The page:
What Is Love? (Guest Post)
It's funny, we as human beings all have different ideas about pretty much everything. That's what makes the world go round, really. We ask questions. We make assumptions. We make conclusions. Then we change those conclusions as experience dictates. One of the most debated and thought over question is, "What is love?"
Poets have long written lengthy epics.
Writers put to pen long tragic stories of love, loss and gain.
Philosophers have tried summing it up in a few phrases with their broad vocabularies. Scientists try to define it as a chemical reaction.
Countless passionate songs over thousands of years have been written by singers.
I am none of these, things.
I have no claim to a vast education on the subject. My own knowlege of love has come from moments that have led me to this point in my short life. I am a person who has loved deeply and also felt some of that thing we call love in return. I may not know much, but because of the feelings and examples I've had in my life, I have a few thoughts about what love is to me.
The kind of love I wish to talk about is enduring love.
I think of the love I have for my family. The love I feel for those friends that have become family (Shaylee being one of them). The bond between my sisters and I. The love I have for my parents and even more so the love they have for me. My grandparents have been together nigh on sixty years, I know that if anything is, that's love.
One love that I have spent the last year and a half trying to help others understand is the love that God has for his children. I can't speak of love and not speak of my God and his son, Jesus Christ.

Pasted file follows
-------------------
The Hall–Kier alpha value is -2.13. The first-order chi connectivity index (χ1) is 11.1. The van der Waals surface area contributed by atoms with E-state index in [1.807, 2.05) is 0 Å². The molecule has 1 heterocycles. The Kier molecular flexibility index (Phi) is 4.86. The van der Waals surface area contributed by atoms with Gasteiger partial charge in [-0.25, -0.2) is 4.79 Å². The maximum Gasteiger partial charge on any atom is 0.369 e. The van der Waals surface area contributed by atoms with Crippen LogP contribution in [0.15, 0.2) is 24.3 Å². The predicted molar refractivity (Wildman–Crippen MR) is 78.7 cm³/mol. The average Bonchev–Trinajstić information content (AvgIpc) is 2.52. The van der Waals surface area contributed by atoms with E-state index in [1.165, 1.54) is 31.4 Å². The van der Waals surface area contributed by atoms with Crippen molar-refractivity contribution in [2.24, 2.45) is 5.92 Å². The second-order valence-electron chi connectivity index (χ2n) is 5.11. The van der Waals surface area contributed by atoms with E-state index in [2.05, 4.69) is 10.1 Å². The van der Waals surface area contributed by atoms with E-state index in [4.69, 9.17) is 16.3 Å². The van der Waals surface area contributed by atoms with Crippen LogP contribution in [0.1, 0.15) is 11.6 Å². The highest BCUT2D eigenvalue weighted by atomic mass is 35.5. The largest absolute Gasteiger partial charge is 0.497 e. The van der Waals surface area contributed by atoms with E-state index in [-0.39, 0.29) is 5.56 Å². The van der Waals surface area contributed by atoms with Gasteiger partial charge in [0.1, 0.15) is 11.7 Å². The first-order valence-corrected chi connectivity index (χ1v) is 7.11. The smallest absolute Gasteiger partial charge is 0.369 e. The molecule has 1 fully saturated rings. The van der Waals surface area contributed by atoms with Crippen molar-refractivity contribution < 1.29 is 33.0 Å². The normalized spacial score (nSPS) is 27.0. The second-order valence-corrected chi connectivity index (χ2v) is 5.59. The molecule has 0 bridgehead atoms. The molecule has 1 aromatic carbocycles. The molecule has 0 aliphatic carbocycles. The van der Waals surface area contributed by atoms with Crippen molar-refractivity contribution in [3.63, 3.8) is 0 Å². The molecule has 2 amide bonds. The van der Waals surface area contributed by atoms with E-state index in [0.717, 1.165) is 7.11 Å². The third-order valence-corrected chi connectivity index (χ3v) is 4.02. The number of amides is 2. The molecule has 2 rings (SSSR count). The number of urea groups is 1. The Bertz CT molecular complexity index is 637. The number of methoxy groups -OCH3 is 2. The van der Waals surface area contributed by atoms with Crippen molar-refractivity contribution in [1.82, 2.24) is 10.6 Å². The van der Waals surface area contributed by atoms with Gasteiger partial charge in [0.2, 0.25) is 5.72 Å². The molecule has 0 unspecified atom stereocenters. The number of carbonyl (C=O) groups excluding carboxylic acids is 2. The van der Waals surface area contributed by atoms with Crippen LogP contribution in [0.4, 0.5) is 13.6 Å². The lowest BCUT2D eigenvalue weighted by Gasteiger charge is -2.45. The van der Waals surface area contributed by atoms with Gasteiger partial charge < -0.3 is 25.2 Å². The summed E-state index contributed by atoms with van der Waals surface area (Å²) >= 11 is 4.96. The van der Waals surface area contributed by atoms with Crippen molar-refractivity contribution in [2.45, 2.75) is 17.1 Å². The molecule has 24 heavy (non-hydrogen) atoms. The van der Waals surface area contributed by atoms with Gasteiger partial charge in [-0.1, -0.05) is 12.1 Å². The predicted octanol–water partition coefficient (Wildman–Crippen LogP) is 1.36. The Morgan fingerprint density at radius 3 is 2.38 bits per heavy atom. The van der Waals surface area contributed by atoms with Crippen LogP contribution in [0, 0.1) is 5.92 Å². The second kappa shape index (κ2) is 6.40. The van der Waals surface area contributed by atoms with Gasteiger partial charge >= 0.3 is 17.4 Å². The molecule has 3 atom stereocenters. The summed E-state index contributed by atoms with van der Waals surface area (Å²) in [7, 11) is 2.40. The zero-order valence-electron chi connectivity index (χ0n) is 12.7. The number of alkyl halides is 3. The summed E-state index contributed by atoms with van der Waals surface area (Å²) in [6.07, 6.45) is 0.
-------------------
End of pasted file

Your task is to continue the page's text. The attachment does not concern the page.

I've been serving as a full-time missionary for the last year and a half and as such I have seen the love of God for his children in action. I can't comprehend it, all I can do is try.
I have a companion (another sister missionary) with me 24/7. It switches out about every six weeks but sometimes it stays. I had an experience with one of these companions--who is now one of my best friends-- about six months into my mission that was very profound.
She was a new missionary, fresh out of the training center. From the beginning of our companionship, I was blessed with what I can only describe as a spiritual understanding of some of the things she had been through. Not a full understanding but the good Lord gave me enough to be able to empathize with her and have a little more patience with her as she figured out who she was. I was given a start to my love for her, if you will. She came from a rough background and didn't decide to serve for quite the right reasons. She wasn't happy to be there, but she also wasn't going home. The mission was an escape of sorts for her. She confessed to me at the end of our companionship that she had purposely tried to make me snap. She had done everything she could in our first few weeks together to try to get me to lose my cool. Believe me when I say that I wanted to. Really badly some days. But to my credit (I suppose) I never did.
The experience happened in one of those instances. In this particular moment, I had never wanted to rip into someone as much as I did right then. She had done something on purpose to publicly humiliate me and had caused a scene that may have cost us our reputations in the area we were serving. I corrected her in the moment and she knew I was upset, but again... I didn't blow up. At the time, the damage seemed irreparable and I felt that I needed an apology from her in order to move on.